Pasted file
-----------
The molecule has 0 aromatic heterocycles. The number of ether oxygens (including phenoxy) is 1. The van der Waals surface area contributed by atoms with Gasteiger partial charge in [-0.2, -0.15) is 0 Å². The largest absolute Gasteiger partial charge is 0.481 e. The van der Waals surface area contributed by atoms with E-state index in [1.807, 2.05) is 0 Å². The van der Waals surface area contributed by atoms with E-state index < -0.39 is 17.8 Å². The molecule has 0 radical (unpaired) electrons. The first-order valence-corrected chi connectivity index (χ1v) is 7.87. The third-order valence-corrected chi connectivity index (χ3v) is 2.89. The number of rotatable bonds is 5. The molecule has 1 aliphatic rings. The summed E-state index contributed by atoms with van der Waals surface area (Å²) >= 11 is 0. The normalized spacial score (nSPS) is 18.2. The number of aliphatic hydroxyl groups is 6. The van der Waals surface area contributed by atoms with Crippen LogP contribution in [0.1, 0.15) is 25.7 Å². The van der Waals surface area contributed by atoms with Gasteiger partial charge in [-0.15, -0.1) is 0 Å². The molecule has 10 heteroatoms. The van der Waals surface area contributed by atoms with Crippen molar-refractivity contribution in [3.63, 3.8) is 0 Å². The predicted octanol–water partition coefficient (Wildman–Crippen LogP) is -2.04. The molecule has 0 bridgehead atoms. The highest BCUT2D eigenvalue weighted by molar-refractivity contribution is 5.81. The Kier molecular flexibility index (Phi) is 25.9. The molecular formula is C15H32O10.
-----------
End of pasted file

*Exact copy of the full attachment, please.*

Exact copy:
The molecule has 0 aromatic heterocycles. The number of ether oxygens (including phenoxy) is 1. The van der Waals surface area contributed by atoms with Gasteiger partial charge in [-0.2, -0.15) is 0 Å². The largest absolute Gasteiger partial charge is 0.481 e. The van der Waals surface area contributed by atoms with E-state index in [1.807, 2.05) is 0 Å². The van der Waals surface area contributed by atoms with E-state index < -0.39 is 17.8 Å². The molecule has 0 radical (unpaired) electrons. The first-order valence-corrected chi connectivity index (χ1v) is 7.87. The third-order valence-corrected chi connectivity index (χ3v) is 2.89. The number of rotatable bonds is 5. The molecule has 1 aliphatic rings. The summed E-state index contributed by atoms with van der Waals surface area (Å²) >= 11 is 0. The normalized spacial score (nSPS) is 18.2. The number of aliphatic hydroxyl groups is 6. The van der Waals surface area contributed by atoms with Crippen LogP contribution in [0.1, 0.15) is 25.7 Å². The van der Waals surface area contributed by atoms with Gasteiger partial charge in [-0.15, -0.1) is 0 Å². The molecule has 10 heteroatoms. The van der Waals surface area contributed by atoms with Crippen molar-refractivity contribution in [3.63, 3.8) is 0 Å². The predicted octanol–water partition coefficient (Wildman–Crippen LogP) is -2.04. The molecule has 0 bridgehead atoms. The highest BCUT2D eigenvalue weighted by molar-refractivity contribution is 5.81. The Kier molecular flexibility index (Phi) is 25.9. The molecular formula is C15H32O10.